Dunlan blood flowed throughout the highest room of the Great Tower. On the walls below, mercenaries of Wolf Company surged towards the doors, battering them with mailed fists. The house guard promised to hold them off while our heroes made their escape. News of Cedric’s death began to spread—hope flickered and died. It was time to leave Dunlan Keep, through the childhood escape route Jurian had told his adopted brother, Tavion.
Our heroes lowered ropes and squeezed through a poorly crafted arrow slit. They would have to move swiftly, lest mercenary archers sight them. Bromin took the first leap. Sighting an outbuilding attached to the keep far below, he plunged from the tower. Something went wrong on the way down and he botched the landing—instead of lighting on his feet, he smashed straight through the roof and into the latrine below.
A dull, booming voice echoed from around the corner. “Boss? Izzat you boss? You want i should still be keeping him in the box?” Puzzled, our heroes wove an illusion to conceal their presence from the stranger—a lone house guard with a dull expression in an ill-fitting uniform. The floor of the keep shook with his each step. Something was not right with the man.
One by one our heroes descended from the tower into the lowest floor of the keep. They could hear the fighting on the walls above them, but wanted to investigate this matter first. Aided by Morel’s trickster magic, they impersonated Sheevra’s voice. Sure enough, the guard was placed there by her command, watching something in a box. When they asked him to bring them the box, he walked into the castle dungeon, seized the walls and strove to rip them from the keep. Not the cleverest of individuals, and almost certainly under a spell of some sort.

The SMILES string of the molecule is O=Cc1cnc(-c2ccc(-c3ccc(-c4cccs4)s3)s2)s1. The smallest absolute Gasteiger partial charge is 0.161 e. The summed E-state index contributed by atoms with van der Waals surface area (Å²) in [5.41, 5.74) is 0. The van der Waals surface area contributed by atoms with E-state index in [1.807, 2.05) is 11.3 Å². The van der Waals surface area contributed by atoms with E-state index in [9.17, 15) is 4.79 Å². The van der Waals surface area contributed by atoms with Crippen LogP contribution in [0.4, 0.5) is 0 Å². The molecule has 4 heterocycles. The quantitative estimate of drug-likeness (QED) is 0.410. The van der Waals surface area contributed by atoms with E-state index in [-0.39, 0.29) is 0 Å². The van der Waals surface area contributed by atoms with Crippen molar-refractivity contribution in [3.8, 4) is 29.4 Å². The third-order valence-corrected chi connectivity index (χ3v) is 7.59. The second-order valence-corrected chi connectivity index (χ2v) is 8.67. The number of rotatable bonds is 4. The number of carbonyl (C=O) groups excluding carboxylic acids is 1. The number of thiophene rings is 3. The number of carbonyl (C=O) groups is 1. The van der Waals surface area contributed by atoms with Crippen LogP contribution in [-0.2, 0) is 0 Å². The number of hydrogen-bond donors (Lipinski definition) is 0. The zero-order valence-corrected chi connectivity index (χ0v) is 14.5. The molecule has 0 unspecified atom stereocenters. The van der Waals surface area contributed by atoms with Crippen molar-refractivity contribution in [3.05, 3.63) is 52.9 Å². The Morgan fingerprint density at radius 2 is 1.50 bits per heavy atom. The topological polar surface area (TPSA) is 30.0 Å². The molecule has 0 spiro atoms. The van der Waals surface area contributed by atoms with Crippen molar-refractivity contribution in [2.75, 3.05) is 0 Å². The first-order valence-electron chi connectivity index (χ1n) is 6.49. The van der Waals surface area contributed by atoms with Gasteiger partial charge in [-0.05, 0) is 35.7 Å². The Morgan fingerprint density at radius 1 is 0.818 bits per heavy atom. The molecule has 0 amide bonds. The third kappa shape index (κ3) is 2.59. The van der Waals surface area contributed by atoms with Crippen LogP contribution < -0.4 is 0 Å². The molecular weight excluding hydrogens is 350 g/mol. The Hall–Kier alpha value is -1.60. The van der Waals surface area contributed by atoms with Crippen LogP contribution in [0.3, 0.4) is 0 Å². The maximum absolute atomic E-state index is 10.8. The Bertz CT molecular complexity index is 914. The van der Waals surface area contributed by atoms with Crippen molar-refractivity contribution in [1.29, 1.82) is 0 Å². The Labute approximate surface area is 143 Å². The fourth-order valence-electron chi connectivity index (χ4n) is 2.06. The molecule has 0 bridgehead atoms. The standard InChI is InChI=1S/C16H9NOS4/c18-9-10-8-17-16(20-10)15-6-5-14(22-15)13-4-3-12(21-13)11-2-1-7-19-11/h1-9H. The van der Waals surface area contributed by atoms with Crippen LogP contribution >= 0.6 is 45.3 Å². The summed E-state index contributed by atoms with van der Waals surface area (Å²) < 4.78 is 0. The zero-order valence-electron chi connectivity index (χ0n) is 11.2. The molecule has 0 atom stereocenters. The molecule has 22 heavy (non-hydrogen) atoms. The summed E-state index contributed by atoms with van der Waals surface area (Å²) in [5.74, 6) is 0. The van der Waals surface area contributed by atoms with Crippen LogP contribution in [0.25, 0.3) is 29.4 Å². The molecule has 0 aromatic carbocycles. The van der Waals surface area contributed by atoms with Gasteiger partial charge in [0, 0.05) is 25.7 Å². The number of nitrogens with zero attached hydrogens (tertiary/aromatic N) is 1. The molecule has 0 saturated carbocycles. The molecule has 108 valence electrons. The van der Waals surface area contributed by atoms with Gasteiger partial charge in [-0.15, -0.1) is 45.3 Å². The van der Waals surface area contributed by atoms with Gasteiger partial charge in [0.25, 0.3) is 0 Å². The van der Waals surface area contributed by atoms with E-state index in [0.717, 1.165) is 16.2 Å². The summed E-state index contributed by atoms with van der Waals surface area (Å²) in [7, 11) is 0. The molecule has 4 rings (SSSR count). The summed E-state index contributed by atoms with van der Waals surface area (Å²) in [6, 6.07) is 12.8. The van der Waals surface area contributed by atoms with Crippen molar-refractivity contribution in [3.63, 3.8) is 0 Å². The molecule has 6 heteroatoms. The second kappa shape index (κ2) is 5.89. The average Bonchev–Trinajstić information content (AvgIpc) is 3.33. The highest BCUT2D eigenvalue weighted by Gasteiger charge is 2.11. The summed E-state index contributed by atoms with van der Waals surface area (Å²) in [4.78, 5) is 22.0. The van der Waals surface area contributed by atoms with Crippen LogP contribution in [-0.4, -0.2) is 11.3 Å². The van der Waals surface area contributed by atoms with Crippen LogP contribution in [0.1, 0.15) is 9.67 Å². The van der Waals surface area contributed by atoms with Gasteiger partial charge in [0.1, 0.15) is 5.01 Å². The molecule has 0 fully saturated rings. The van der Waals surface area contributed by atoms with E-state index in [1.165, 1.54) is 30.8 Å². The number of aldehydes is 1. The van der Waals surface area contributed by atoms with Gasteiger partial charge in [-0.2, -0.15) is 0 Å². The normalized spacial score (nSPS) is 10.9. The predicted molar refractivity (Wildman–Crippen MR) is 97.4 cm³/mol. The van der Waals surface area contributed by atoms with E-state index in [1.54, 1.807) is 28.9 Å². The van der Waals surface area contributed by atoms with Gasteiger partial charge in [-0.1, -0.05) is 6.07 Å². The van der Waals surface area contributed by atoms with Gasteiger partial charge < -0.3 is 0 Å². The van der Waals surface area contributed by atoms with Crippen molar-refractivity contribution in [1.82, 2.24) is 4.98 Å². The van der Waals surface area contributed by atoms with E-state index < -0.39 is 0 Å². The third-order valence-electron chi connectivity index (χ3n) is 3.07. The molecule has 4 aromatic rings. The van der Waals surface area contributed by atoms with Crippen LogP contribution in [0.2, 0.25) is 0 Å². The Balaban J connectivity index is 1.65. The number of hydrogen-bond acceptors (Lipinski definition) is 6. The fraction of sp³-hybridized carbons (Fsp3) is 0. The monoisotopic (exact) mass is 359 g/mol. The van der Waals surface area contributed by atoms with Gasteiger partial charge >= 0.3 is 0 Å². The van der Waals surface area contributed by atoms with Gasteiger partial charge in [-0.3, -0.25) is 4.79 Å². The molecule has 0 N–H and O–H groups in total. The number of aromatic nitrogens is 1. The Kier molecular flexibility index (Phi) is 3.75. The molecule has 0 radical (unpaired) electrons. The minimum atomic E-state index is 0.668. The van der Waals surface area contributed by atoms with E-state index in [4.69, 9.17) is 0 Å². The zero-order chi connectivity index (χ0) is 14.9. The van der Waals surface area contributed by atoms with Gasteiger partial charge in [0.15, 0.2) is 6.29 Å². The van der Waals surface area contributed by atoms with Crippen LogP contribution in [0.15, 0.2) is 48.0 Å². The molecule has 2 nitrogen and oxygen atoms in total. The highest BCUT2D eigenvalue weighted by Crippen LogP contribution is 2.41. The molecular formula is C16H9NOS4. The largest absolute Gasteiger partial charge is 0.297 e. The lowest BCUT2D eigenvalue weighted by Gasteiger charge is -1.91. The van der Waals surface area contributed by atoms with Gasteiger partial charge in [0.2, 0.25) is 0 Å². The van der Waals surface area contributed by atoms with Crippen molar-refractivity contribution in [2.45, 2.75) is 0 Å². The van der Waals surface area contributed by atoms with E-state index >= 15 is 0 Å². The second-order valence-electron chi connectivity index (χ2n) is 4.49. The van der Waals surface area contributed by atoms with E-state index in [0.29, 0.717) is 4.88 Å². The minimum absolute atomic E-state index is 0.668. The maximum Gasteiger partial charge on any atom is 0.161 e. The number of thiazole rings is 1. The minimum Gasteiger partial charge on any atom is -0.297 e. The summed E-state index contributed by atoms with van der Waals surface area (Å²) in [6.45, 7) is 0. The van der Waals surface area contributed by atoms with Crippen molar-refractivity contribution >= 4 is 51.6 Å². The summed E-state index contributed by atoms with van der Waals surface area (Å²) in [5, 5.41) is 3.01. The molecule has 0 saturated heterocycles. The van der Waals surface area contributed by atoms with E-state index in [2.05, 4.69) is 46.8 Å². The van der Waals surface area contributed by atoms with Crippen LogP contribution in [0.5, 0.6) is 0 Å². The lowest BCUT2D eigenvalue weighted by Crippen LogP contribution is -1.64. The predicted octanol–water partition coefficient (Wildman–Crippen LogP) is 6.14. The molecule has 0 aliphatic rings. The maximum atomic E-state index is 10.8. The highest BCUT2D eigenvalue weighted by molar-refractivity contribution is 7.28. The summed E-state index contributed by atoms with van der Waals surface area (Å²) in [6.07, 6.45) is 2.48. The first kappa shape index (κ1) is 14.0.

The voice of “Sheevra” asked the guard to come out and assist. He emerged around the corner, straight into the waiting blades and bolts of Tavion and Morel. As he plunged to the ground, the spell enshrouding his true form withered away. His face bulged and his arms swelled until he filled the entire hallway—an ogre, concealed by magic.
In the chamber beyond, they found Jurian Dunlan, Heir of Dunlan Fief, locked in the dungeon. The ogre had the key, and so they loosed him. Jurian embraced his brother and shared his story—shortly after Tyrandriel freed his father Cedric from cursed sleep, Sheevra entered the castle and placed an enchantment on father and son alike. Jurian was entranced and locked in the dungeon, and the witch plucked a hair from his head to use as a component in a spell to steal his guise. Then she left the ogre to guard him while she set about staging a rebellion.
There was no time to learn more—doors splintered above them. Soon Dunlan Keep would be lost. Wielding magic once again to hide their presence, the companions gathered together for a last burst of speed. They broke from the castle and fled straight east, but an enemy encampment lay in their path. Bromin strode forth to convince them that they were fellow mercenaries—but a bruised and hungover sellsword stood up. He remembered the dwarf from the night that their payroll went missing. Swords scraped in their scabbards and arrows clung to bowstrings. The only way out was through blood and steel.
Desperate battle rang out. The companions put warrior after warrior to the sword, but more kept coming, and soon our heroes were covered in wounds of their own. As they finally emerged triumphant, trumpets and cries emanated from behind them—reinforcements from Wolf Company. Arrows rained down around them as they fled the field of battle, barely evading the vengeful spears of their enemies with Jurian and Sheevra in tow.
Gaemund crept through the streets of Dunlan Fief to the inn where they’d left the cart and faithful Eklos. Hooded and moving between patrols, they snuck through town and reunited with the rest of the companions. Now that Dunlan Fief was lost, the party had to make two important decisions—where to go next, and what to do with the murderous witch, Sheevra!